A Brief History
On March 4, 1917, the U.S. Congress welcomed its first female U.S. Representative (congresswoman) when Jeanette Rankin of Montana joined the exclusive group. Rankin went on to serve 2 terms in Congress, both terms being during the world wars. She had been one of only 50 to oppose U.S. entry into the First World War in 1917 and was the only representative who voted against American involvement in the Second World War in 1941.
Not surprisingly, Rankin, who was a Republican, was a pacifist and campaigned against U.S. involvement in any war. She had been an advocate for women’s suffrage and was an activist for most of her life. She had earned a Bachelors in Science (B.S.) in biology from the University of Montana and later attended the University of Washington. She died in 1973 at the age of 92.
Also on March 4, this time in 1933, President Franklin Roosevelt appointed Frances Perkins as Secretary of Labor, the first female cabinet member in U.S. history. Her tenure in the cabinet spanned the entire FDR presidency from the Great Depression through the tumultuous days of World War II. Though Labor was a vital part of American superiority, it was also a contentious and delicate matter when it came to union and racial issues. Perkins has gone down in history as the longest-serving U.S. cabinet member yet. She oversaw the implementation of the nation’s first minimum wage and overtime pay laws and fought against the drafting of women for the war effort.
Perkins was a graduate of Mount Holyoke College where she earned a B.S. degree in chemistry and physics before going on to gain her Masters Degree in political science from Columbia. Quite the academic, she also studied sociology and economics at the Wharton School of the University of Pennsylvania. When she married, she had to fight in court to keep her last name (how times have changed!). Her husband suffered from depression, and Perkins was the sole support of her family which included one daughter. She also served President Truman on the Civil Service Commission and later taught at Cornell. She died in 1965 at the age of 85.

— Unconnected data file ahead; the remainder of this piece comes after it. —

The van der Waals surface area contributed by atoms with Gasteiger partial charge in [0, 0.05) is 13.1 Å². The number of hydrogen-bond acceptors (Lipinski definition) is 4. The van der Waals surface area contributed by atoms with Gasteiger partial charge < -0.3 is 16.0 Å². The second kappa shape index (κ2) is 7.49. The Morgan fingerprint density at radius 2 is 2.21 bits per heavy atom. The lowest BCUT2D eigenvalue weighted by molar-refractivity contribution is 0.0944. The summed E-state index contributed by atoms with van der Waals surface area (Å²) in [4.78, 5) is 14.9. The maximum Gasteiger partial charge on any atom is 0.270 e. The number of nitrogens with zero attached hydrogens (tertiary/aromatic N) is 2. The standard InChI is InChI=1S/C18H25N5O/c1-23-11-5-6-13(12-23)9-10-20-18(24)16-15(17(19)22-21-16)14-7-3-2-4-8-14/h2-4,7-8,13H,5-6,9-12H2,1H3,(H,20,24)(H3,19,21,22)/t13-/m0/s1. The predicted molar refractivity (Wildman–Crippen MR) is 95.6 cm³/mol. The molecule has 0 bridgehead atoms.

More recently on March 4, Bertha Wilson became the first female Supreme Court Justice of Canada on this date in 1982. Born in Scotland and after getting a Bachelors degree from the University of Aberdeen, she moved to Canada and furthered her education with a law degree from Dalhousie University. She practiced law in Nova Scotia, and then moved to Toronto and served on the Ontario Court of Appeal until appointed to the Supreme Court by Prime Minister Pierre Trudeau. She served 9 years on the Supreme Court and then 5 years on the Royal Commission on Aboriginal Peoples. Wilson died in 2007 at age 83.
As often noted in the pages of History and Headlines, women continue to make history through their achievements. Question for students (and subscribers): What fields still await to be conquered? Plenty! When they finally are, you will read about it here. In the meantime, please let us know your thoughts in the comments section below this article.
For other articles concerning women in American politics, we recommend the History and Headlines articles: “November 4, 1924: Wyoming Elects First Female Governor in The United States!” and “January 3rd: An Important Date for Milestones by Female U.S. Politicians.”
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For more information, please see…
Anderson, Ellen. Judging Bertha Wilson: Law as Large as Life (Osgoode Society for Canadian Legal History). University of Toronto Press, 2002.
Anderson, Kathryn and Norma Smith. Jeannette Rankin, America’s Conscience. Montana Historical Society Press, 2002.
Colman, Penny. A Woman Unafraid: The Achievements Of Frances Perkins. iUniverse, 2010.